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See also Music, Audio#Formats, Drumming

  • semibreve, 4/4
  • minim, 2/4
  • crotchet, 1/4
  • semi-quaver, 1/8
  • etc.

  • - a system of attributing a distinct syllable to each note in a musical scale. Various forms of solmization are in use and have been used throughout the world, but solfège is the most common convention in Europe and North America.

  • - a music notation designed to facilitate congregational and community singing. The notation, introduced in 1801, became a popular teaching device in American singing schools. Shapes were added to the note heads in written music to help singers find pitches within major and minor scales without the use of more complex information found in key signatures on the staff.

  • - Free Sheet Music, Riffs, Lessons and Tools for musicians who play.

Sheet notation

  • - the marks and symbols, used since about the 13th century in the musical notation of musical scores, styles, and instruments to describe pitch, rhythm, tempo and, to some degree, its articulation (a composition in its fundamentals).


  • Mutopia Project - offers sheet music editions of classical music for free download. These are based on editions in the public domain or under Creative Commons licenses. 2099 pieces of music – free to download, modify, print, copy, distribute, perform, and record – in PDF, MIDI, and editable LilyPond file formats.

  • SMuFL - Standard Music Font Layout is a Steinberg specification that provides a standard way of mapping the thousands of musical symbols required by conventional music notation into the Private Use Area in Unicode’s Basic Multilingual Plane for a single (format-independent) font.

  • GNU Solfege - an ear training program written in Python intended to help musicians improve their skills and knowledge. It is free software and part of the GNU Project.
  • Jalmus - a free, open source music education software helping the musicians, especially pianists, to improve their sight-reading. You can train to read music with both exercises on notes or rhythms.

  • Impro-Visor - short for “Improvisation Advisor”, is a music notation program designed to help jazz musicians compose and hear solos similar to ones that might be improvised. The objective is to improve understanding of solo construction and tune chord changes. There are other, secondary, things it can do, such as improvise on its own. It has also been used for transcription. Because rhythm-section (e.g. piano, bass, drums) accompaniment is automatically generated from chords, Impro-Visor can be used as a play-along device. Now having a wider array of accompaniment styles, its use is not limited to jazz.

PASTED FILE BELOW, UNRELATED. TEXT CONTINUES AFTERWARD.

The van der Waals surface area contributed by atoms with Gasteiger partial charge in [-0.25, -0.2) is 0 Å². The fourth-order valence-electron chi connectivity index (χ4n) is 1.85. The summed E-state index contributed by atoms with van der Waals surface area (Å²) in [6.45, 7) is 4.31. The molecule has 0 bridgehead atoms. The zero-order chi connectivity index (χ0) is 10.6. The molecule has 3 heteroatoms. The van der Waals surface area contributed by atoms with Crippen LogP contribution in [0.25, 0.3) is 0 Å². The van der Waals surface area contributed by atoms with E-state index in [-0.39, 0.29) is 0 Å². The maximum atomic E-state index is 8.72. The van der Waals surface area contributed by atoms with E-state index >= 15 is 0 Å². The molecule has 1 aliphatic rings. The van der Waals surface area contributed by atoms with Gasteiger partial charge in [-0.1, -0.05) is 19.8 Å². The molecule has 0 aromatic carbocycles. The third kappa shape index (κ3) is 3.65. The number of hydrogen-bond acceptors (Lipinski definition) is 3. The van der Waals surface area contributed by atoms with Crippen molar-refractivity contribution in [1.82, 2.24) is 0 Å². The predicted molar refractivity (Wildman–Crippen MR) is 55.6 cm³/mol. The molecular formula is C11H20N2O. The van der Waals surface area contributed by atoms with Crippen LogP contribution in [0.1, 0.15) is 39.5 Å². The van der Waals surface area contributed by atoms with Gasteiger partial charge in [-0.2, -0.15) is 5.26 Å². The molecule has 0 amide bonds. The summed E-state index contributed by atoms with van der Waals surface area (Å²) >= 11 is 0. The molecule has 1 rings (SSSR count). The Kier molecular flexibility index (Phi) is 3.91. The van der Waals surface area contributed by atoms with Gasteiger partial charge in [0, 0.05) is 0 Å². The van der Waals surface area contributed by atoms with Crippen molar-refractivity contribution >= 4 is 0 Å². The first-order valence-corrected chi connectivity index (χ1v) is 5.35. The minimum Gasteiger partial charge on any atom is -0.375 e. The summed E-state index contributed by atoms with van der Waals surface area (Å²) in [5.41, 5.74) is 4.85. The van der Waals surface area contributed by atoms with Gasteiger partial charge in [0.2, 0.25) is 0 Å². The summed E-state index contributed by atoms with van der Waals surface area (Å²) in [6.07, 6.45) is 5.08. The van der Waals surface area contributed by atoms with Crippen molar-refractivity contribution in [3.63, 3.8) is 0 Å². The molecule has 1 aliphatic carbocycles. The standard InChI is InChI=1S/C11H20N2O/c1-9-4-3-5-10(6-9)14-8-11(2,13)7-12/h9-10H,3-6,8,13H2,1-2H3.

• Hacklily - an online sheet-music editor and publishing tool. It consists of a frontend Lilypond editor using monaco (the editor that powers vscode) and a backend Lilypond renderer. It can publish songs directly to GitHub. [1]

VexFlow / VexTab

  • VexFlow - an open-source online music notation rendering API. It is written completely in JavaScript, and runs right in the browser. VexFlow supports HTML5 Canvas and SVG.
  • VexTab - a language that allows you to easily create, edit, and share standard notation and guitar tablature. Unlike ASCII tab, which is designed for readability, VexTab is designed for writeability.


  • Nootka - an application to learn classical score notation. It helps to understand the rules of reading and writing scores and helps with developing skills of playing and singing notes. Simply: users looks at piece of a score, plays it, Nootka is listening to it, checks and shows was it played well. All in real time. The application is free and open source. It works under Windows, Linux, MacOs and Android.



  • Partifi - An automated tool for creating parts from music scores



  • Hummingbird - A fresh take on music notation — easier to learn, faster to read, and simpler for even the trickiest music.


  • - (from Greek ῥυθμός, rhythmos, "any regular recurring motion, symmetry" (Liddell and Scott 1996)) generally means a "movement marked by the regulated succession of strong and weak elements, or of opposite or different conditions" (Anon. 1971, 2537). This general meaning of regular recurrence or pattern in time can apply to a wide variety of cyclical natural phenomena having a periodicity or frequency of anything from microseconds to millions of years.